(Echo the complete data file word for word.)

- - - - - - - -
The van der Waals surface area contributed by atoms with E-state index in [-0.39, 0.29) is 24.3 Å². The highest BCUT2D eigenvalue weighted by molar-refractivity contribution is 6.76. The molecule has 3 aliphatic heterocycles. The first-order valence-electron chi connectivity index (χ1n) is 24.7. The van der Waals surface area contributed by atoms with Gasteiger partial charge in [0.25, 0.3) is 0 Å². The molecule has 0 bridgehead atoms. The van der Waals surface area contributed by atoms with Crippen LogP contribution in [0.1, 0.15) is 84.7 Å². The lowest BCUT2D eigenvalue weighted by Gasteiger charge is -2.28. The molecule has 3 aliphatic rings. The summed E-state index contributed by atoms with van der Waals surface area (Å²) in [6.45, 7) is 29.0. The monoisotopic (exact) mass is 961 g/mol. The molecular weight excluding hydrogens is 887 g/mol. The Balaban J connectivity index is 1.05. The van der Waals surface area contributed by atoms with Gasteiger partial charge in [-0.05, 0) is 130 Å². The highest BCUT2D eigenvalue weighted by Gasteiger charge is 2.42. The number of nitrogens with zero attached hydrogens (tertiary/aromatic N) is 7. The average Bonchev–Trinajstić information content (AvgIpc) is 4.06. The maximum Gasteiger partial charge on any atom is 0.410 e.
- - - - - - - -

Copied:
The van der Waals surface area contributed by atoms with E-state index in [-0.39, 0.29) is 24.3 Å². The highest BCUT2D eigenvalue weighted by molar-refractivity contribution is 6.76. The molecule has 3 aliphatic heterocycles. The first-order valence-electron chi connectivity index (χ1n) is 24.7. The van der Waals surface area contributed by atoms with Gasteiger partial charge in [0.25, 0.3) is 0 Å². The molecule has 0 bridgehead atoms. The van der Waals surface area contributed by atoms with Crippen LogP contribution in [0.1, 0.15) is 84.7 Å². The lowest BCUT2D eigenvalue weighted by Gasteiger charge is -2.28. The molecule has 3 aliphatic rings. The summed E-state index contributed by atoms with van der Waals surface area (Å²) in [6.45, 7) is 29.0. The monoisotopic (exact) mass is 961 g/mol. The molecular weight excluding hydrogens is 887 g/mol. The Balaban J connectivity index is 1.05. The van der Waals surface area contributed by atoms with Gasteiger partial charge in [-0.05, 0) is 130 Å². The highest BCUT2D eigenvalue weighted by Gasteiger charge is 2.42. The number of nitrogens with zero attached hydrogens (tertiary/aromatic N) is 7. The average Bonchev–Trinajstić information content (AvgIpc) is 4.06. The maximum Gasteiger partial charge on any atom is 0.410 e.